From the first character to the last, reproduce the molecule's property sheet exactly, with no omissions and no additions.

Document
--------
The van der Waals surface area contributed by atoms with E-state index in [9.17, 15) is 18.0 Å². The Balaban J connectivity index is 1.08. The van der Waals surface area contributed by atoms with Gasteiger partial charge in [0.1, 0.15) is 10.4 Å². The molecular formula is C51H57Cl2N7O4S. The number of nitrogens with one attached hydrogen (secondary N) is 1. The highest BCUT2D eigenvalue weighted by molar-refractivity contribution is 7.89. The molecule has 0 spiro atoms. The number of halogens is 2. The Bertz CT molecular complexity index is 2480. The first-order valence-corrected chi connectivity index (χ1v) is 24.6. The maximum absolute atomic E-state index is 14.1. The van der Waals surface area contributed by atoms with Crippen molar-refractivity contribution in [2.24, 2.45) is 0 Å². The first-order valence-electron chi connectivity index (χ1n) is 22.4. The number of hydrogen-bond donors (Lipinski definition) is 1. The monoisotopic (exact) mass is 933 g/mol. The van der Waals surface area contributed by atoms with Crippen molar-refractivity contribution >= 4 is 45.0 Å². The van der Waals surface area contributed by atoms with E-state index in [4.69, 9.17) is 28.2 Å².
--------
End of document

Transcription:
The van der Waals surface area contributed by atoms with E-state index in [9.17, 15) is 18.0 Å². The Balaban J connectivity index is 1.08. The van der Waals surface area contributed by atoms with Gasteiger partial charge in [0.1, 0.15) is 10.4 Å². The molecular formula is C51H57Cl2N7O4S. The number of nitrogens with one attached hydrogen (secondary N) is 1. The highest BCUT2D eigenvalue weighted by molar-refractivity contribution is 7.89. The molecule has 0 spiro atoms. The number of halogens is 2. The Bertz CT molecular complexity index is 2480. The first-order valence-corrected chi connectivity index (χ1v) is 24.6. The maximum absolute atomic E-state index is 14.1. The van der Waals surface area contributed by atoms with Crippen molar-refractivity contribution in [2.24, 2.45) is 0 Å². The first-order valence-electron chi connectivity index (χ1n) is 22.4. The number of hydrogen-bond donors (Lipinski definition) is 1. The monoisotopic (exact) mass is 933 g/mol. The van der Waals surface area contributed by atoms with Crippen molar-refractivity contribution >= 4 is 45.0 Å². The van der Waals surface area contributed by atoms with E-state index in [4.69, 9.17) is 28.2 Å².